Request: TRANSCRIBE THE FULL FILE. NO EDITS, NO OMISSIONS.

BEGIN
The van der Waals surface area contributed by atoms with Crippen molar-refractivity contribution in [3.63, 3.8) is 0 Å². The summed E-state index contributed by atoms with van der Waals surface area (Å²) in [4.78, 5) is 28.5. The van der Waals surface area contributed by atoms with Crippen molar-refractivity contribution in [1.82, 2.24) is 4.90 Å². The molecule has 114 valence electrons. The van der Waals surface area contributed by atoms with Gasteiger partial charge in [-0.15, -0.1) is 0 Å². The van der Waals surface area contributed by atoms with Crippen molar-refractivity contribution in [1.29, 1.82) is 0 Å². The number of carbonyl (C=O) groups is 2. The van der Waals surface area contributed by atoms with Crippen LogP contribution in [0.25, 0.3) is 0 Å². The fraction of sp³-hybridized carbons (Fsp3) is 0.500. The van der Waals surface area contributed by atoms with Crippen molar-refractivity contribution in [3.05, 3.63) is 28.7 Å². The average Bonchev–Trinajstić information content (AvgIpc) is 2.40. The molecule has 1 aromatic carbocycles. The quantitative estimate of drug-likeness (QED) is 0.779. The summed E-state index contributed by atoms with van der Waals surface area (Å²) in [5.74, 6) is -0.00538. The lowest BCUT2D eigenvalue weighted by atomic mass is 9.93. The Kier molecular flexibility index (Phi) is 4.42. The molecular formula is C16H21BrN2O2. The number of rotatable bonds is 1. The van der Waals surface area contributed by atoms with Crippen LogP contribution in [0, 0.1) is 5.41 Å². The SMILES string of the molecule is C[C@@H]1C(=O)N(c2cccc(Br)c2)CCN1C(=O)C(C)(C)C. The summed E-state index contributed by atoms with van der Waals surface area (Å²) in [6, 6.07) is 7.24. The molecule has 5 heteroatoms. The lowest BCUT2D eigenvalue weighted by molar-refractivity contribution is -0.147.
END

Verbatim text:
The van der Waals surface area contributed by atoms with Crippen molar-refractivity contribution in [3.63, 3.8) is 0 Å². The summed E-state index contributed by atoms with van der Waals surface area (Å²) in [4.78, 5) is 28.5. The van der Waals surface area contributed by atoms with Crippen molar-refractivity contribution in [1.82, 2.24) is 4.90 Å². The molecule has 114 valence electrons. The van der Waals surface area contributed by atoms with Gasteiger partial charge in [-0.15, -0.1) is 0 Å². The van der Waals surface area contributed by atoms with Crippen molar-refractivity contribution in [1.29, 1.82) is 0 Å². The number of carbonyl (C=O) groups is 2. The van der Waals surface area contributed by atoms with Crippen LogP contribution in [0.25, 0.3) is 0 Å². The fraction of sp³-hybridized carbons (Fsp3) is 0.500. The van der Waals surface area contributed by atoms with Crippen molar-refractivity contribution in [3.05, 3.63) is 28.7 Å². The average Bonchev–Trinajstić information content (AvgIpc) is 2.40. The molecule has 1 aromatic carbocycles. The quantitative estimate of drug-likeness (QED) is 0.779. The summed E-state index contributed by atoms with van der Waals surface area (Å²) in [5.74, 6) is -0.00538. The lowest BCUT2D eigenvalue weighted by atomic mass is 9.93. The Kier molecular flexibility index (Phi) is 4.42. The molecular formula is C16H21BrN2O2. The number of rotatable bonds is 1. The van der Waals surface area contributed by atoms with Crippen LogP contribution in [0, 0.1) is 5.41 Å². The SMILES string of the molecule is C[C@@H]1C(=O)N(c2cccc(Br)c2)CCN1C(=O)C(C)(C)C. The summed E-state index contributed by atoms with van der Waals surface area (Å²) in [6, 6.07) is 7.24. The molecule has 5 heteroatoms. The lowest BCUT2D eigenvalue weighted by molar-refractivity contribution is -0.147.